The long-awaited MG Aegis, possibly the most anticipated of the remastered Seed machines ever since Duel was first released. I was personally like a little boy at Christmas when I first saw reviews of this kit online; everything was gorgeous to me. The Aegis has always been one of my favorite suits from Seed, right up there with the Duel and Strike. The redesigned MG treatment was so very welcome.
As with its brother units that received similar MG treatments, Aegis has a very confident and strong stance. Proportions are fantastic, details are abundant, just like the rest.
I have to say though, while many reviewers claimed the Aegis to be “incredibly stable! Like a brick!” it isn’t actually quite as stable as its brother units. I mean as transformable kits go, it’s pretty darn solid, but nevertheless you do get a little flippity-flop here and there, mostly in the giant side-skirts and waist section. The joints are fairly solid in their own right, especially in the arms and legs. However, a lot of stuff that normally wouldn’t move on a non-transformable kit swings all over the place on the Aegis.
The color of this suit was always up for a lot of controversy. Some people disliked it for being pink, others called it salmon, still others argued that it was supposed to be deep red, etc. The actual Master Grade model is molded in a dark pink/light red. It’s certainly darker than the original 1/144 and 1/100 kits, not quite as light pink.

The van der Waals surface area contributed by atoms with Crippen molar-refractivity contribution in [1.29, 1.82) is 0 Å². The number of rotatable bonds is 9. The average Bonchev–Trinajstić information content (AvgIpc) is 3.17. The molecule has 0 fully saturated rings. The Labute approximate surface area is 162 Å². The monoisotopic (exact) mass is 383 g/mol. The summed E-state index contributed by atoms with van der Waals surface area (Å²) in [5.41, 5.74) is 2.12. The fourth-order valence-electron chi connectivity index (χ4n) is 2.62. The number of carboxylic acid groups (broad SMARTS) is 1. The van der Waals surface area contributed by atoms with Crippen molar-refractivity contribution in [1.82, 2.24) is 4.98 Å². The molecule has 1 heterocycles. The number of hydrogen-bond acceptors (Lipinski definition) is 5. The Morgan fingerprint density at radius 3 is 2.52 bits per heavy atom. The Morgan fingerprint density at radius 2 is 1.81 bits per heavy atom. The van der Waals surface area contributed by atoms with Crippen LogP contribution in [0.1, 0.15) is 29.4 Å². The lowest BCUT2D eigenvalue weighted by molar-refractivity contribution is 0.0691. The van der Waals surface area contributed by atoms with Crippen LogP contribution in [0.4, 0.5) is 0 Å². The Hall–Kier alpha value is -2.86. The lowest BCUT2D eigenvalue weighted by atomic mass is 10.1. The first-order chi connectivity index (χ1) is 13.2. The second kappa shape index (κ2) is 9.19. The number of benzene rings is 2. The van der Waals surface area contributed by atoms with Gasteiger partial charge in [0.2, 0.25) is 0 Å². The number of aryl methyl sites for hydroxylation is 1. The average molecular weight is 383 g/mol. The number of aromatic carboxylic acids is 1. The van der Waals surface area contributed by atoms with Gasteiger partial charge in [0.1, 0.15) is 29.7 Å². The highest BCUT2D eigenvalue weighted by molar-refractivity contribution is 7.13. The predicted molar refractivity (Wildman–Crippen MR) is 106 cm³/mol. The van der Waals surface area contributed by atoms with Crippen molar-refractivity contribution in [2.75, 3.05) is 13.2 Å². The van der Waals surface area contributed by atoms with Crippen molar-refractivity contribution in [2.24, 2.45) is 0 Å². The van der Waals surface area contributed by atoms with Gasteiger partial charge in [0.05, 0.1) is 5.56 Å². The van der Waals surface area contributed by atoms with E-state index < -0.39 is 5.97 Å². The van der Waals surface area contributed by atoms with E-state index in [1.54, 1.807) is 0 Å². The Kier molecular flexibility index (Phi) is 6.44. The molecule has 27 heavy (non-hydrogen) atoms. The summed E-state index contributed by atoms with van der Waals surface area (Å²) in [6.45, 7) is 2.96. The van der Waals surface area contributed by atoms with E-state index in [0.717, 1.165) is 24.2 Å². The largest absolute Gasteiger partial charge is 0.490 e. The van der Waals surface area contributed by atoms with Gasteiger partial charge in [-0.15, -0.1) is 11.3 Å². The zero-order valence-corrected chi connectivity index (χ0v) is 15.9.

However, looking at the line art, which paints Aegis in a dark maroon-esque hue, it wouldn’t have hurt to do the same on the actual kit. Nevertheless, it really doesn’t look bad. The unique color makes the suit stand out.
Articulation is generally the same as the previous MG G Machines, or in other words, very impressive. The Aegis is unique in that it has a little more in some areas though, due to its transformable nature.
The shoulders are actually two joints, meaning it moves at the normal shoulder joint next to the head, and it also connects to a movable section in the torso. The torso/chest is essentially split up into several moving sections instead of the usual solid block.